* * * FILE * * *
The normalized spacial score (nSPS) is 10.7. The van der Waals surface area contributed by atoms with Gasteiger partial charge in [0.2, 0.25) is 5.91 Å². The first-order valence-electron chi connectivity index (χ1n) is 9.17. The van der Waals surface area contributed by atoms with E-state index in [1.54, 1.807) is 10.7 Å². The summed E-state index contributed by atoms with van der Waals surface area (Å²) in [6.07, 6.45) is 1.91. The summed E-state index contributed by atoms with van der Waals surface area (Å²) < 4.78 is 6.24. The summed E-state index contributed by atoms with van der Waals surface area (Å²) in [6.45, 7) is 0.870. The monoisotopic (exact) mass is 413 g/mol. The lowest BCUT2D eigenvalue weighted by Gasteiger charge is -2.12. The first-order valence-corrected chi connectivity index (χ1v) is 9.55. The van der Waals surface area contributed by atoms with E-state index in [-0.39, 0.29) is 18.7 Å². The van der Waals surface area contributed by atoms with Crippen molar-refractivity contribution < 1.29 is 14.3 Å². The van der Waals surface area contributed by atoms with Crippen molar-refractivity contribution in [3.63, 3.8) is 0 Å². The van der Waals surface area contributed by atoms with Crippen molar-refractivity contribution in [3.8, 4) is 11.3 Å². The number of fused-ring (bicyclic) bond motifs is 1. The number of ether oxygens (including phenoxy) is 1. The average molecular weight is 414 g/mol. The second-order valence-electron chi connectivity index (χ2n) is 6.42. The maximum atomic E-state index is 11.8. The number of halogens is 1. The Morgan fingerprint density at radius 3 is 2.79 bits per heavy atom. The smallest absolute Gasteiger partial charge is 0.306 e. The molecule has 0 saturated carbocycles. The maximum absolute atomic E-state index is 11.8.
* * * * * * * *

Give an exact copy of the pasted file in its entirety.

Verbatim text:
The normalized spacial score (nSPS) is 10.7. The van der Waals surface area contributed by atoms with Gasteiger partial charge in [0.2, 0.25) is 5.91 Å². The first-order valence-electron chi connectivity index (χ1n) is 9.17. The van der Waals surface area contributed by atoms with E-state index in [1.54, 1.807) is 10.7 Å². The summed E-state index contributed by atoms with van der Waals surface area (Å²) in [6.07, 6.45) is 1.91. The summed E-state index contributed by atoms with van der Waals surface area (Å²) < 4.78 is 6.24. The summed E-state index contributed by atoms with van der Waals surface area (Å²) in [6.45, 7) is 0.870. The monoisotopic (exact) mass is 413 g/mol. The lowest BCUT2D eigenvalue weighted by Gasteiger charge is -2.12. The first-order valence-corrected chi connectivity index (χ1v) is 9.55. The van der Waals surface area contributed by atoms with E-state index in [-0.39, 0.29) is 18.7 Å². The van der Waals surface area contributed by atoms with Crippen molar-refractivity contribution < 1.29 is 14.3 Å². The van der Waals surface area contributed by atoms with Crippen molar-refractivity contribution in [3.63, 3.8) is 0 Å². The van der Waals surface area contributed by atoms with Crippen molar-refractivity contribution in [3.8, 4) is 11.3 Å². The number of fused-ring (bicyclic) bond motifs is 1. The number of ether oxygens (including phenoxy) is 1. The average molecular weight is 414 g/mol. The second-order valence-electron chi connectivity index (χ2n) is 6.42. The maximum atomic E-state index is 11.8. The number of halogens is 1. The Morgan fingerprint density at radius 3 is 2.79 bits per heavy atom. The smallest absolute Gasteiger partial charge is 0.306 e. The molecule has 0 saturated carbocycles. The maximum absolute atomic E-state index is 11.8.